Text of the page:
What was it that prompted Miss Mahdawi, whom I don’t believe I have had the pleasure of meeting, to launch such a highly personal attack on a private citizen in a national newspaper? (Besides Brexit, of course).
Her tirade seems to have been prompted by the fact that I had the temerity to point out that the United States is more prosperous and innovative that Europe.
Well let’s consider the facts, for a moment. Here is a table showing how the richest countries in Europe compare the US states in terms of GDP per capita. Germany, Europe’s richest country, ranks below Oklahoma, the 38th richest state in America.
The UK is poorer that Arkansas and West Virginia. Even my own state, Mississippi, ranks above Italy and Spain. If you break the UK down by regions, Mississippi is more prosperous than much of the UK outside of London and the south east.
According to Miss Mahdawi, the US can’t be more successful because she lives in New York, where she “pays way more” for her “mobile phone plan and internet than she would for comparable services in the UK or anywhere in Europe.
Apparently the relative cost of her New York phone bill proves the Europe is better than America. Or something.
Perhaps if Guardian columnists made a little more effort to try to understand what those they write hit pieces on actually thought, they might recognize that free marketers favor more free markets.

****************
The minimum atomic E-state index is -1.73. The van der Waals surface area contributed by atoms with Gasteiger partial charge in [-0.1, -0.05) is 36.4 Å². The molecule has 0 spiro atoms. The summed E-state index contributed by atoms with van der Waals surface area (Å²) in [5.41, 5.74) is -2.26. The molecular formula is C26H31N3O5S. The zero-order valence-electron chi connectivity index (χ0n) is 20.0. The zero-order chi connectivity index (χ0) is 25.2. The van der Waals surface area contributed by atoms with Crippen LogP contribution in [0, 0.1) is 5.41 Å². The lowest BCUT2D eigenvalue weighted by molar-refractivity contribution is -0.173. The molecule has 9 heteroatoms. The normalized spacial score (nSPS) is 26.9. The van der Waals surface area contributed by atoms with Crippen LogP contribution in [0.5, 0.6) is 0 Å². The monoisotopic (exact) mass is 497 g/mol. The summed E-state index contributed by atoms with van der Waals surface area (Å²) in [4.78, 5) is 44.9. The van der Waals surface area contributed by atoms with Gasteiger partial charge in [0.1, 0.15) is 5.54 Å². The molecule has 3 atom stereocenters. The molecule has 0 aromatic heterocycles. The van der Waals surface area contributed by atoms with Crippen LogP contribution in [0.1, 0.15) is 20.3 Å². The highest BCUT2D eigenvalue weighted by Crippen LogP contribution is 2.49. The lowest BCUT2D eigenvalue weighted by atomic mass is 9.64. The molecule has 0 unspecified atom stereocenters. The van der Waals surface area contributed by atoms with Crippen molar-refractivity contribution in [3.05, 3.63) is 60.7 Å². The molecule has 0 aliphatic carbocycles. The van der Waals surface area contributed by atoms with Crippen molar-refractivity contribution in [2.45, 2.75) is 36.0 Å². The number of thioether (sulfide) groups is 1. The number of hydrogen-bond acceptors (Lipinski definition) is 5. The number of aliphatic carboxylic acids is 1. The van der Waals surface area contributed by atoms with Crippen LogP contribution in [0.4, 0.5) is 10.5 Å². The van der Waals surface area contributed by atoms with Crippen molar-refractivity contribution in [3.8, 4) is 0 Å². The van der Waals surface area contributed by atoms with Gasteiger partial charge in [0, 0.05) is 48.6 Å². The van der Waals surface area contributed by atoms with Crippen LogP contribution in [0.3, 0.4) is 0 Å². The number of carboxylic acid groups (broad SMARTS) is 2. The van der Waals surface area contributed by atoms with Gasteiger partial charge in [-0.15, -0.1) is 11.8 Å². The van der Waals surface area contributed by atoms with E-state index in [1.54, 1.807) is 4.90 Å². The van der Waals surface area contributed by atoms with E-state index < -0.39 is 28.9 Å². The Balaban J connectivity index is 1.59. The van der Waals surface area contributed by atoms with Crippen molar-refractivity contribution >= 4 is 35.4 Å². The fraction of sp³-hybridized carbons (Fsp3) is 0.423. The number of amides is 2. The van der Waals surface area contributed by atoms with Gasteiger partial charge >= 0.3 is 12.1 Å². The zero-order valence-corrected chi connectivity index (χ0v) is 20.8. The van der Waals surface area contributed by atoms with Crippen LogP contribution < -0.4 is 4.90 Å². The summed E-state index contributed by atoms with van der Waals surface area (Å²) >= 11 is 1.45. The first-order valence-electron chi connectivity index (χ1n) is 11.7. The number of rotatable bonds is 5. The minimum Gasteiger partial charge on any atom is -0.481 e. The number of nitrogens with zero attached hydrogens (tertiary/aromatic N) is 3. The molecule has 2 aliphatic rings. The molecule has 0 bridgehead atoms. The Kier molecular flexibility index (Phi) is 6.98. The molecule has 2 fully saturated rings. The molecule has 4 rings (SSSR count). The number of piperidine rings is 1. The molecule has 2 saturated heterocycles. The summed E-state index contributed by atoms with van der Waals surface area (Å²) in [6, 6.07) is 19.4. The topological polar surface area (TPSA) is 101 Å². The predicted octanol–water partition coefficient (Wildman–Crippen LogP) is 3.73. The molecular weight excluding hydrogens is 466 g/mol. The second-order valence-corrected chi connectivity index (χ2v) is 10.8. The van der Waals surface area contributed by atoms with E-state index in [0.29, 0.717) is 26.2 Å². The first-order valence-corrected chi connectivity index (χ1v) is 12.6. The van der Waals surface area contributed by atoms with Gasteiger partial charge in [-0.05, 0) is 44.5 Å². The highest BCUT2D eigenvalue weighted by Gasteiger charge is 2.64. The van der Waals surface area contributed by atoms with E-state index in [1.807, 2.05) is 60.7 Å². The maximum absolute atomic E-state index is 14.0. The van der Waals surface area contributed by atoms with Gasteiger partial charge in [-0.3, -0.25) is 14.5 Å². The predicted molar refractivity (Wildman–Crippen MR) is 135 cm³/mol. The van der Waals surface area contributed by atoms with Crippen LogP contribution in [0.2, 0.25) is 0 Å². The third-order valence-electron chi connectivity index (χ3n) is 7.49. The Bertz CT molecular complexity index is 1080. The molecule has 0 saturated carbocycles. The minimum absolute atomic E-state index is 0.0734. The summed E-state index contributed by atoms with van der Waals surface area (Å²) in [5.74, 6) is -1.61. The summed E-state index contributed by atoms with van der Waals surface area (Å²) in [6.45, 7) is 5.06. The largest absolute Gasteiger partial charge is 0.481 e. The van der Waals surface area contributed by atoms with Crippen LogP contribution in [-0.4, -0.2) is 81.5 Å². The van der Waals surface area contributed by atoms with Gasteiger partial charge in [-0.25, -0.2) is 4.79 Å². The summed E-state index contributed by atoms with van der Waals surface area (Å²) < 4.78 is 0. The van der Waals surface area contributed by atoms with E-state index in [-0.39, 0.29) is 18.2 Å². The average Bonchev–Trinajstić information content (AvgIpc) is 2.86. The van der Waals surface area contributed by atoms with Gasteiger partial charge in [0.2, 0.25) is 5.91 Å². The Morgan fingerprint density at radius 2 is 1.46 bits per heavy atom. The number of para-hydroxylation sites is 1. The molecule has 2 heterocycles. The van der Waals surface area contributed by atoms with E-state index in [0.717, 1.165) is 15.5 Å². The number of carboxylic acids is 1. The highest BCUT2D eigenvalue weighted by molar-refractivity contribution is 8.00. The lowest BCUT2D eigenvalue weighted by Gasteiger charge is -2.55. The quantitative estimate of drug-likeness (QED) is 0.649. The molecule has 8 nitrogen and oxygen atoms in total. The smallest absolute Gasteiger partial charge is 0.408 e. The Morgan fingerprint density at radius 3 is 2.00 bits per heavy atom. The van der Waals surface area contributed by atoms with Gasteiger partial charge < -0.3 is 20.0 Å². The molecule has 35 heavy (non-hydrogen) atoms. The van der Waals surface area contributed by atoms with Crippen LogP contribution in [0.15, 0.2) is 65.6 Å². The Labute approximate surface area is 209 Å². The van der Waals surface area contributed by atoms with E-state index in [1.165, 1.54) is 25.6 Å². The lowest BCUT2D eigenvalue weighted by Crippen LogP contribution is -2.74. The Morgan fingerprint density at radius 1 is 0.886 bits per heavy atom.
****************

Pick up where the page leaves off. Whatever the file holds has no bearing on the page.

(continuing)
But if they did that, then they might be forced to acknowledge that one of the reasons why certain sectors of the US economy have become cartels, without enough consumer choice and competition, is precisely because America is currently led by an administration that seeks to expand the role of government and make America more European. Much easier to make childish insults.
The interesting question to ask is why so many of Europe’s elite feel the need to lash out at anyone that suggests that the American model works better that the European.
In the UK, it is constantly implied the America’s health care system is vastly inferior. Really? Five years after diagnosis, only 56% of English cancer patients survive, compared to 65% of American patients. Poorer Americans in poor states often have healthier outcomes that many in Britain.
But again, these facts are overlooked. Anyone with the temerity to mention them gets vilified (“toxic”). And the many shortcomings in the US system are cited as evidence that nothing good ever happens stateside.
When Europe’s elites talk about America, often what they say – or won’t say – tells us more about them, than anything happening over here. The reality is that by most measures the United States gives ordinary citizens far better life chances than the European Union is able to provide for her people.
Deep down Europe’s elites know this. And they fear that their own citizens know it, too. So they constantly put America down in order to maintain their own status across the pond.